6 Steps for Successful On-Farm Trials | AgriGold

6 Steps for Successful On-Farm Trials

6 Steps for Successful On-Farm Trials

On-farm trials can help farmers learn best practices, test new products or equipment and try innovative systems. Thanks to precision agriculture technologies, conducting these trials has become easier and more effective. By demonstrating the effectiveness of different products, practices, and technologies, on-farm trials improve decision-making — and profitability.

1. Choosing the right tests and trials

To ensure meaningful, actionable results from on-farm testing, establish clear objectives and clarify a test question. The test question should be simple, clear, and easily answered with a straightforward yes or no.

Next, select appropriate test areas. These should be diverse areas that represent different soil types, topography, or other factors that may influence trial outcomes. Make sure to conduct on-farm testing and trials under realistic growing conditions. This way, results will accurately reflect the data from a typical growing season, and be more relevant and applicable.

2. Designing on-farm trials

A well-structured experiment will lead to more reliable, accurate results. For the most effective experiment design, consider these factors:

Plot layout and size:

These should align with specific testing objectives. Plots should be large enough to capture meaningful variations and collect enough data to analyze. The layout design should minimize potential confounding factors and allow for clear differentiation between treatments.

Randomization and replication:

These strategies minimize bias and account for field variability. Randomly assign treatments to different plots to ensure any observed differences are not caused by systematic factors. Replicating treatments across multiple plots enhances the experiment’s statistical power and provides a more robust evaluation of the treatments’ effects.

Control treatments and treatment variations:

On-farm trials need a baseline for comparison. Control plots should represent a farm operation’s standard practice. Treatment variations, such as testing different planting dates (e.g., normal planting date vs. early), provide insights into specific practices’  impact.

3. Test parameters and collect data

During on-farm testing, pay special attention to the specific parameters being tested. These could be seed varieties or traits, fertilizer applications, or crop protection products. Maintain consistency across all factors, and only vary the specific factor under examination.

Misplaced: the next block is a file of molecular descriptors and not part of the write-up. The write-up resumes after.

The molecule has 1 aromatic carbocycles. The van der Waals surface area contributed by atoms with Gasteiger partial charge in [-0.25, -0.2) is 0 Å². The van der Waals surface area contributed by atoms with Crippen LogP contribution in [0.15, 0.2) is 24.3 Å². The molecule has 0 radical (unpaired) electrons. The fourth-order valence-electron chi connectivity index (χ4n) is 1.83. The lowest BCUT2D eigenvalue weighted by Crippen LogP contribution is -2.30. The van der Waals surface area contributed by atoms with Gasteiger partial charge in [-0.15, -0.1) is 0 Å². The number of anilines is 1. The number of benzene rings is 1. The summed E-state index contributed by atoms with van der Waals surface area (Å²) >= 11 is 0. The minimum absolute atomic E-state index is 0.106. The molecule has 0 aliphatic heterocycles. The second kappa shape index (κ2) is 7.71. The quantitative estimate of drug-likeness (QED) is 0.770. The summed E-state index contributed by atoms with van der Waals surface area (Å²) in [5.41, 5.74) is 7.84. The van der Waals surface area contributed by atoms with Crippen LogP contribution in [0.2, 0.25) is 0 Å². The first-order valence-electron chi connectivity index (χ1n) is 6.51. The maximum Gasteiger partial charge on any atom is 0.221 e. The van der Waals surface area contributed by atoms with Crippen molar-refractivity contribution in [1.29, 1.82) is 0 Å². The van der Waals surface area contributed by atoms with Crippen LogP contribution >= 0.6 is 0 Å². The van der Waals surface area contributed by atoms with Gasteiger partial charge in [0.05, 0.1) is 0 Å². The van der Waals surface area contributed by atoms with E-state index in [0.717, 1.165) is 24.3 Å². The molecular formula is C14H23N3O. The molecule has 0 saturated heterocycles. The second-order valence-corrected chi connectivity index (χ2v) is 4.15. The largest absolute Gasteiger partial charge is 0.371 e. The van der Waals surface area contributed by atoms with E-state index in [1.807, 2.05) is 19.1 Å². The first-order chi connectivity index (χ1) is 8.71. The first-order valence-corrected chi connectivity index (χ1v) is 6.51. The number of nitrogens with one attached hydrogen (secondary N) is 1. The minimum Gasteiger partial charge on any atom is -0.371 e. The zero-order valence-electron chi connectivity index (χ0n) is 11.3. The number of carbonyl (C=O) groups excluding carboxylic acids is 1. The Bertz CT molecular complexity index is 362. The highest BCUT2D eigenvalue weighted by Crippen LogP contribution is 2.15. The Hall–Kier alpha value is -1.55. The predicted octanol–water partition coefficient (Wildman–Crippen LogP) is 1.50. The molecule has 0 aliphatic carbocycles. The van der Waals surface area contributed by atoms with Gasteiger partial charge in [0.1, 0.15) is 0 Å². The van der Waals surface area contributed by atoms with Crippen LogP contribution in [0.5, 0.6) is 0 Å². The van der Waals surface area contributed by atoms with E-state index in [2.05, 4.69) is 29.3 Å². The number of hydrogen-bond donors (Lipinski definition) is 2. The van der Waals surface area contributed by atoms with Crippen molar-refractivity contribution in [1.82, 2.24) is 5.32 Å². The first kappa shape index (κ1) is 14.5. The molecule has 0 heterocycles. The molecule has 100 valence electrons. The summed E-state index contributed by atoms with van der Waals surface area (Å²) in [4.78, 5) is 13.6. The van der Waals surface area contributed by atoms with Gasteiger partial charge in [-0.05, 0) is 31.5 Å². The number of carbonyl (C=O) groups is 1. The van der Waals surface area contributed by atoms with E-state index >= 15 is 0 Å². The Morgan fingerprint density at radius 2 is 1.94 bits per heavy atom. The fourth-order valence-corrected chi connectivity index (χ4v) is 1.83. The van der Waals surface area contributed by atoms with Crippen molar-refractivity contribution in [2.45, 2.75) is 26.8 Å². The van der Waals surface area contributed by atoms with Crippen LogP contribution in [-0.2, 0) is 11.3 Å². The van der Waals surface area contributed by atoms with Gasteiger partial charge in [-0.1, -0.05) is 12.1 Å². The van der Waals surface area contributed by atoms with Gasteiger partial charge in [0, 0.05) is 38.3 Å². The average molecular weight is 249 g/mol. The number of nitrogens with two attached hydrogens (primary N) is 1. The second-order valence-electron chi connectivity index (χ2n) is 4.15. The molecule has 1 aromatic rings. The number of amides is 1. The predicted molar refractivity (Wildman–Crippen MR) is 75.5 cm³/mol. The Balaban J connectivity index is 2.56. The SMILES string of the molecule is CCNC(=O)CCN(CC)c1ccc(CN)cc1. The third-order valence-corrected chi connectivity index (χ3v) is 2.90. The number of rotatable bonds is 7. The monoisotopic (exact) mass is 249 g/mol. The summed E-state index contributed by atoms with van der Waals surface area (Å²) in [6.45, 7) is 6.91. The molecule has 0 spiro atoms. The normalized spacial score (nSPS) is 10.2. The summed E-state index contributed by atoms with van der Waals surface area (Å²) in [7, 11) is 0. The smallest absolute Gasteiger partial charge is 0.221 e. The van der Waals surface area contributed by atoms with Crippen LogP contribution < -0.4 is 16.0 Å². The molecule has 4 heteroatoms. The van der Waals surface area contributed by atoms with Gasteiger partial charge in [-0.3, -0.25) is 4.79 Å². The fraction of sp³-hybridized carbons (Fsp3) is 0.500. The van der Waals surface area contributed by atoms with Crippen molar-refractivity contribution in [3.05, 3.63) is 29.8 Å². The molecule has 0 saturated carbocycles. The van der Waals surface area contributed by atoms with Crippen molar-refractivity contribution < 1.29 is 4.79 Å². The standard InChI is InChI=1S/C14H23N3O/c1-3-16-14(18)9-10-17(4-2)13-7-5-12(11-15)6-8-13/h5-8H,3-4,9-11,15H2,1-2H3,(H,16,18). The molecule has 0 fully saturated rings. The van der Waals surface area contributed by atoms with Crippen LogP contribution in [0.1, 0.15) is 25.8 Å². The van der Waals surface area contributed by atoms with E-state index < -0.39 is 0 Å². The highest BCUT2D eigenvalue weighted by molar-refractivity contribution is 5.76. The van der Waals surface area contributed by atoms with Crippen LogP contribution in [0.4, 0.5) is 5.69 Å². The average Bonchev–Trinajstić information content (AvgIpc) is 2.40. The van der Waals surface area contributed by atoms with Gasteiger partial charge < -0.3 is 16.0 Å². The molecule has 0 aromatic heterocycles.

Diligent data collection is the most important step throughout testing. This includes gathering comprehensive yield measurements and grain quality evaluations. Accurate data recording and effective management practices ensure reliable results. Meaningful analysis also depends on properly recorded data.

4. Result analysis

After collecting data, statistical analysis can help derive meaningful insights. Summary statistics can provide a concise snapshot of the results and key findings. Statistical significance and confidence intervals help assess the reliability of observed differences: were those differences statistically meaningful, or did they occur by chance?

Quality data interpretation is key to informed decision-making and identification of areas of improvement. Compare findings with historical field data or industry benchmarks for valuable context that can help gauge current practices’ effectiveness. Note that areas with a history of issues, such as soil variability or past crop diseases, may influence the results and potentially skew findings.

5. Communication and reporting

To ensure testing transparency and reproducibility, clearly document test protocols and methodologies.With this comprehensive record, farmers can replicate tests, and others can verify results.

Regular communication with the AgriGold agronomy team is highly recommended throughout the testing process. Sharing updates and seeking guidance from experts can ensure testing follows best practices. Collaboration with your agronomist can also help address any challenges or questions.

Once testing and data analysis are complete, compile the findings into a comprehensive report that clearly presents outcomes.This also helps communicate key findings to fellow farmers, agronomists, and cooperative extension personnel. 

Sharing information fosters collaboration, encourages adoption of best practices, and contributes to collective crop production improvement. With this information, the whole agricultural industry can advance.

6. Follow-up actions

  • Assess the economic implications of the results to determine the potential impact on profitability.
  • Identify lessons from on-farm testing and any potential challenges from the process.
  • Consider adjusting practices to optimize crop potential. This may involve adopting new practices, modifying existing ones, or implementing specific recommendations based on results.

The bottom line

On-farm trials offer farmers a convenient opportunity to test out best practices, experiment with new products or equipment, and explore innovative systems. This enables them to make informed management decisions and ultimately enhance profitability. If you’re seeking further guidance for on-farm testing, don’t hesitate to contact your local AgriGold agronomy team member